Residents were alarmed last summer by a rash of thefts, trespasses and burglaries in Stonegate, a neighborhood in Douglas County.
Fear turned to panic in July after an intruder reportedly climbed into a second- story window and groped an 8-year-old girl in her bed.
A sicko was on the loose and pressure was on to catch him.
A week later, Sheriff David Weaver announced that his office had made an arrest.
What Weaver didn't say is that the suspect, Tyler Sanchez, a thin 19-year-old redhead, looks nothing like the 40ish, stockier, brown-haired intruder described by the victim.
What the sheriff left out is that Sanchez has serious cognitive delays.
What the news release failed to mention was that investigators' only evidence against him is a short statement that seems to repeat what Sanchez was told about the crime during 17 hours of interrogation by detectives who didn't seem to catch that he's mentally disabled and hearing impaired.
And what prosecutors continue to ignore is the key physical evidence in the case.
Records show underwear the victim says her molester yanked to her knees bears the DNA of two other people: her father and an unknown male. Neither of the genetic profiles match Sanchez. The young man who continues to be charged is excluded from the only piece of physical evidence that would tie him to the assault.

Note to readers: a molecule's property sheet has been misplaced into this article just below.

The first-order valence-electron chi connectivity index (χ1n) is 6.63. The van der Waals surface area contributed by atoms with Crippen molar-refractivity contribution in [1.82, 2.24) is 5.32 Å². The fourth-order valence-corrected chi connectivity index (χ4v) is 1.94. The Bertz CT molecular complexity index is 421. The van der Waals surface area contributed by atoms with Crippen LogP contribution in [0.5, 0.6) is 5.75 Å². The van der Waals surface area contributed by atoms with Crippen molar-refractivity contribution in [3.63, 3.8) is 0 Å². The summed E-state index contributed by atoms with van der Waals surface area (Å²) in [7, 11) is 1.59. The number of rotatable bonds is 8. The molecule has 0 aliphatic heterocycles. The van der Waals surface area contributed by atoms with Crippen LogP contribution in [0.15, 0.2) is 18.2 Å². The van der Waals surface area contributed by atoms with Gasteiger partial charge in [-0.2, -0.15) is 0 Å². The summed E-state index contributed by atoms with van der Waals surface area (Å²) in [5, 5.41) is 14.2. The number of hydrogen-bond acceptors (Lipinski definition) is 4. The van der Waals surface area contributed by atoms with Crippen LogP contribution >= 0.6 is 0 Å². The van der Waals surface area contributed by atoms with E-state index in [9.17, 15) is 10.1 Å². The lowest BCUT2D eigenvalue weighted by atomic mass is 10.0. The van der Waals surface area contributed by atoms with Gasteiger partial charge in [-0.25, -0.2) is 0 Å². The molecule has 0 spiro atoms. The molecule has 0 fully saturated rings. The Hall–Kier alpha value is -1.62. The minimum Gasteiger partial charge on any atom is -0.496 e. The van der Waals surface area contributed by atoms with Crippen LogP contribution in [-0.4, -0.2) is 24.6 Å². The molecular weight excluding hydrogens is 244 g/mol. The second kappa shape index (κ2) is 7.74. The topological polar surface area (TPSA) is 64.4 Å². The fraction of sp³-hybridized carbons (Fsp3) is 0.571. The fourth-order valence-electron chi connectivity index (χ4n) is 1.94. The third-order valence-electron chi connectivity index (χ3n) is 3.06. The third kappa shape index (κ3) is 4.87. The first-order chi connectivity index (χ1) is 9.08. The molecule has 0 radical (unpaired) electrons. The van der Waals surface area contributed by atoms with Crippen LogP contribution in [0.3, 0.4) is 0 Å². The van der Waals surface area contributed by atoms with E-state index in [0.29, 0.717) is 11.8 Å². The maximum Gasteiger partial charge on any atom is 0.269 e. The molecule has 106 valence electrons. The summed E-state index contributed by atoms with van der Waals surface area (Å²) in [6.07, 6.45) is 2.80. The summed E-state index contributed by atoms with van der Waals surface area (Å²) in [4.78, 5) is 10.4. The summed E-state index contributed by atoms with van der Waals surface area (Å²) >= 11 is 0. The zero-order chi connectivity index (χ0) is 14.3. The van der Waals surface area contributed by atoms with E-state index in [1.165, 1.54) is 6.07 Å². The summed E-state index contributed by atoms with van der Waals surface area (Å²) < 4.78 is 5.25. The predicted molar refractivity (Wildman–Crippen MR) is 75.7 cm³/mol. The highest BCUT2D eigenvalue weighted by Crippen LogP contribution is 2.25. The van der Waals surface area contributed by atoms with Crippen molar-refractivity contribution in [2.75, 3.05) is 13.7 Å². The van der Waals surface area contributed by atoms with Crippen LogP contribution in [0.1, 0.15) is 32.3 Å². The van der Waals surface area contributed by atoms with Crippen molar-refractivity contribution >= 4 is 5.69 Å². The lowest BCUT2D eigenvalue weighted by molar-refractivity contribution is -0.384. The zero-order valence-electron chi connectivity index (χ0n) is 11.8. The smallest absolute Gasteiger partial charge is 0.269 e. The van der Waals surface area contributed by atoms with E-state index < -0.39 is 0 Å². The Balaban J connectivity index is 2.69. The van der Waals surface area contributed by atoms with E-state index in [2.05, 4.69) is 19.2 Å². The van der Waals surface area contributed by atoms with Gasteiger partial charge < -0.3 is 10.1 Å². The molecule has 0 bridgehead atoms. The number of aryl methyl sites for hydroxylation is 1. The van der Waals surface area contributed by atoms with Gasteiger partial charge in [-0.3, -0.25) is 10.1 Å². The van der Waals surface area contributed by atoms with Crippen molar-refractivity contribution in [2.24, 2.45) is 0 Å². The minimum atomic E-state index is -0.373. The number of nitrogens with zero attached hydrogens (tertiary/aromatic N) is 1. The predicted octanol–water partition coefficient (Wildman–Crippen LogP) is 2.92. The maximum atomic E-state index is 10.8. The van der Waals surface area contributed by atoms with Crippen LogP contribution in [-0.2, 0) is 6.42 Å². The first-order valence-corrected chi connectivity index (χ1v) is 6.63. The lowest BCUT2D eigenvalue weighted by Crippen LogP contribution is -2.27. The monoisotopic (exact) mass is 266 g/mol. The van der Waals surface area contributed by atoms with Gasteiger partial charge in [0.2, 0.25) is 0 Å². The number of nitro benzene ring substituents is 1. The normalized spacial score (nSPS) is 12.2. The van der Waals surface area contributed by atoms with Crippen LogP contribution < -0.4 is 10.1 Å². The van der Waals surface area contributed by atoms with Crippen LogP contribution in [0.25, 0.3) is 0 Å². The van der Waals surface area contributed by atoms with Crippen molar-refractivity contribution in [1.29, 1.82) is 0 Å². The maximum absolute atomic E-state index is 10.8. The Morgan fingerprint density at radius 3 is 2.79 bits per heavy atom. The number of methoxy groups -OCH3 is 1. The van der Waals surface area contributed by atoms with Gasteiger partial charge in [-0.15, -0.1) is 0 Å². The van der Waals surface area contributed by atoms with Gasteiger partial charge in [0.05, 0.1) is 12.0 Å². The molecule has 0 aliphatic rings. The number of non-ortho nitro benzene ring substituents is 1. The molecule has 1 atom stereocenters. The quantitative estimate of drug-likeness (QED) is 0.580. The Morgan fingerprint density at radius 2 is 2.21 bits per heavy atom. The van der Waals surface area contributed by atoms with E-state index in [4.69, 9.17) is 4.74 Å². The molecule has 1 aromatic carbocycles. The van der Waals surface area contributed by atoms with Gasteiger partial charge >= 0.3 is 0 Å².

Officials have gone too far.
Detectives' methods seem coercive at best. Sanchez's so-called confession mirrors details about break-ins that investigators told him as they wore him down during 38 hours with little food or sleep.
What prosecutors say is a pattern of escalating behavior is nothing more than a deferred judgment from a 2007 juvenile graffiti case followed by a probation violation when Sanchez was caught with the smell of alcohol on his breath.
"This is not an isolated incident," prosecutor Brian Sugioka said in court. "He said he did these things."
District Attorney Carol Chambers' office should have dropped the case when the state released its DNA report in November. Instead, the 18th Judicial District official keeps pressing charges because she says the results don't prove anything.
"With the low-cut jeans that girls wear, she could have picked up anyone's DNA off any surface her panties touched while they may have been riding up above her pants. I hate those low-cut pants," Chambers said Friday, swear to God.
Who is the Colorado Criminal Justice Reform Coalition?
Our chief areas of interest include drug policy reform, women in prison, racial injustice, the impact of incarceration on children and families, the problems associated with re-entry and stopping the practice of using private prisons in our state.
If you would like to be involved please go to our website and become a member.
Sunday, February 21, 2010